Given the dual-use capabilities of LPDs, the navy decided in 2008 to build four more LPDs that would be even larger than Jalashwa. These are needed to embark the army’s 3,500 man amphibious brigade, which is earmarked and trained for such operations. The navy floated a tender that year but, true to the defence ministry’s procurement tradition, it remains stalled a dozen years later for fear that certain private shipbuilders with worrying records of non-delivery might win the contract as the lowest bidder – and then once again fail to deliver. The navy, therefore, is going back to the start line and issuing a fresh tender in which new procurement rules – as per the Capacity Assessment Guidelines of 2019 – would rule out those shipyards.

If this new tender were not treated with special urgency, the three LPDs would only enter service by the end of the decade. Typically such a contract, starting from issuance of the RfP, technical evaluation of bids, commercial bid evaluation and cost negotiation typically takes three-to-four years. Thereafter, it would take at least three years to build the first LPD and then another three years for the follow-on vessels. It is, therefore, essential to progress this as a fast track tender. Simultaneously, with INS Magar and Gharial approaching the ends of their service lives, there must be another fast-track tender for two new LST(L)s. Only then will there be real oomph in India’s amph.



5 comments:

  1. Ironic that an army veteran has to display the strategic intellect and non-parochial understanding of warfare to educate the public about a sister service at a time when this is sorely lacking in an Army general with a tri-services brief who is doing untold damage to the Navy

    Unfortunately, if the Navy itself is treated as a sideshow among the 3 services, what hope of amphibious ops being given their due?

    USMC doctrine is heavily quoted (article would benefit if links to these concepts are provided for the lay reader) - and rightly so since the US is the thought leader and practitioner of such ops (and who China has no intellectual insecurity copying from) but in the Indian context the boots on the ground component of the USMC must be fulfilled by the Army - minus the Navy's MARCOS input on special ops.

    So has the Indian Army's ARTRAC done any serious thinking on a desi version of OMFTS and STOM?

    Where is the Indian army's conceptual equivalent of the USMC MAGTF? - Marine Air Ground Task Force which can configure from battalion to division strength based on op requirement.

    In the absence of any true ownership by the Army of amphib ops we will see another operational failure like in 1971, even IF the Navy had the hardware.

    Forget Nehru who was to change his mind later - a sign of true intellect - how many Indian military and strategic thinkers are actually comfortable with the Navy's use of the word expeditionary in its doctrine? Or hard manifestations of that in the form of a 3rd large CATOBAR carrier which would would need to escort LPDs in a high threat scenario?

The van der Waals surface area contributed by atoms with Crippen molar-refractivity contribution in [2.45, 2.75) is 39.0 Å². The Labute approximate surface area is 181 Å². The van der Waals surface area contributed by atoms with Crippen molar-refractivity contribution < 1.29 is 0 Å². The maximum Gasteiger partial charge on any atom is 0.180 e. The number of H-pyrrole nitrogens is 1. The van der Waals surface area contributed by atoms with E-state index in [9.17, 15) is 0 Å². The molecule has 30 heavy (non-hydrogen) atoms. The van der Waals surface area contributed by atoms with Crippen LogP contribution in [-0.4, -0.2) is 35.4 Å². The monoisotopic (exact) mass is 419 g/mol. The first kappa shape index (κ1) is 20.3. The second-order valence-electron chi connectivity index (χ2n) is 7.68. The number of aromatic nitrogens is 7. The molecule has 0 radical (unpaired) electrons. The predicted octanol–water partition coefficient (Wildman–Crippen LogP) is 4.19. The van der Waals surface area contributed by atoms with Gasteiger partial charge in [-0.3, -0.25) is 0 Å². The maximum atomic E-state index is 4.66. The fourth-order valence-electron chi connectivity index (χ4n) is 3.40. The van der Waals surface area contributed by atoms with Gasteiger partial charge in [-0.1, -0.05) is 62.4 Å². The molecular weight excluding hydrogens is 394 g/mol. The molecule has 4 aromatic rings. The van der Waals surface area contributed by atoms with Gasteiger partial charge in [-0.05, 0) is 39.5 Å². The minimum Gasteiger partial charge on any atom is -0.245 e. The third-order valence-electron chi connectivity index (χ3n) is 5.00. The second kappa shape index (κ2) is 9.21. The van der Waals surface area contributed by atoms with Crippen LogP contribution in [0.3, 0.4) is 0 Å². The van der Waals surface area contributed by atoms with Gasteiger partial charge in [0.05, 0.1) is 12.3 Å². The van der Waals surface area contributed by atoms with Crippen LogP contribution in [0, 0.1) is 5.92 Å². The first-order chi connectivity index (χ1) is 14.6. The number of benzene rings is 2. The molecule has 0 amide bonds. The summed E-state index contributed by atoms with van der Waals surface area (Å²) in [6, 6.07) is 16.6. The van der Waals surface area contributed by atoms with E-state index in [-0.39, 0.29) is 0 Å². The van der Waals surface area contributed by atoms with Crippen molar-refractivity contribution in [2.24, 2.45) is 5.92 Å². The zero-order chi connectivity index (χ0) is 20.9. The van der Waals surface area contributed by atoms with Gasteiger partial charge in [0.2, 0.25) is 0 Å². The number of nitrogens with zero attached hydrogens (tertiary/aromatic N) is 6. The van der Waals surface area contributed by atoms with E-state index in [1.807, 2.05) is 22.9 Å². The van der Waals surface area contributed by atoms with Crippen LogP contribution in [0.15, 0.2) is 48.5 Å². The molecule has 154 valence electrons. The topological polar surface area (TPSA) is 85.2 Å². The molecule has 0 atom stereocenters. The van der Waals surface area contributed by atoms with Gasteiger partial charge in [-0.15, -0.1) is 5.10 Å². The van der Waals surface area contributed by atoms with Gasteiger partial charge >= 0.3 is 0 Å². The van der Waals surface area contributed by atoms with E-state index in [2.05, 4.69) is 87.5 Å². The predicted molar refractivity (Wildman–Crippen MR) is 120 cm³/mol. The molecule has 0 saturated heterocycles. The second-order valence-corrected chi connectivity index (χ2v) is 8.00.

Instead, we have myopic critics who term such scenarios as "blindly aping the US". Maybe they should educate us how they would deal with a scenario where India has to repeat Op Cactus/Maldives only this time we arent facing a rag tag bunch of mercenaries that were so tactically inept that they didn't even secure Huhule airfield allowing for IAF induction of Indian paratroopers. What happens if PLAN Marine Corps has already seized the airfield, a detachment of 6-8 PLAAF/PLAN aircraft are staging patrols from there, and you have 2-3 frontline PLAN destroyers camped in those waters.

    As the large Indian worker population in the Maldives is interned in camps or worse subjected to bodily harm by China backed local extremists, I am sure we will have the wise counsel of Gen Rawat who thinks India doesn't need expeditionary capabilities, can dominate the IOR by Peninsular bases, and desert and sea flying is the same. to pull off a minor military miracle.

    ReplyDelete
    Replies
    1. When the comments are hard hitting than the main story. Thank you kind stranger for the insights. Perhaps, you should post a link to your blogs.

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  2. MoD sucks. Time Secy, Jt secys are replaced by uniformed men. These guy blame uniformed men for all their problems.
    Maybe once someone becomes Maj Gen, they should be given option to be posted out of army (one way transfer) to civilian roles held by IAS. Too much monopoly has spoilt Indian administration

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  3. IN won't be getting these LPD's anytime soon and as usual live with what we have mindset. we have no shame in cancelling the tenders repeatedly telling the whole world that we are incapable of drafting our requirements and policies!! how much time does it take to blacklist RDEL? if that cannot be done then nationalize it? if even that cannot be done give it to a PSU like HSL? they are anyways making fleet support ships. L&T can be given follow on orders to make small boats and OPV's forever!!

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  4. Instead of buying/ building new very expensive LHPDs,amphib. vessels now in a time of budgetary shortfalls,we should pick up a few Ro-Ro ferries,widely used all over Europe. The British won the Falklands War in great part to the unglamorous policy of STUFT.Ships Taken Up From Trade. The commandeered dozens of merchant vessels which carried their logistic needs to fight a war thousands of kms away in the S.Atlantic. Ro-Ro vessels can carry heavy AVs,etc. apart from hundreds of troops as well. Between Scotland and N.Ireland such ferries ply 24X7 carrying all manner of monster lorries,etc.carrying goods to and fro.

    In peacetime the ferries can operate on both coasts as regular Ro- Ro ferries which will move goods and passengers often faster and cheaperthan by road.In wartime they will add to the navy's logistic capability. It is a mystery why the GOI,transport ministry has not introduced such vessels and services decades ago.Our land- lubber mentality ignoring the sea is why we were conquered by the Europeans by sea in the first place.Like China,the navy should be given top priority over the other two branches. A failure to expand the navy will see us in dire straits in a few years time when China will openly challenge us in our own backyard,the Indian Ocean..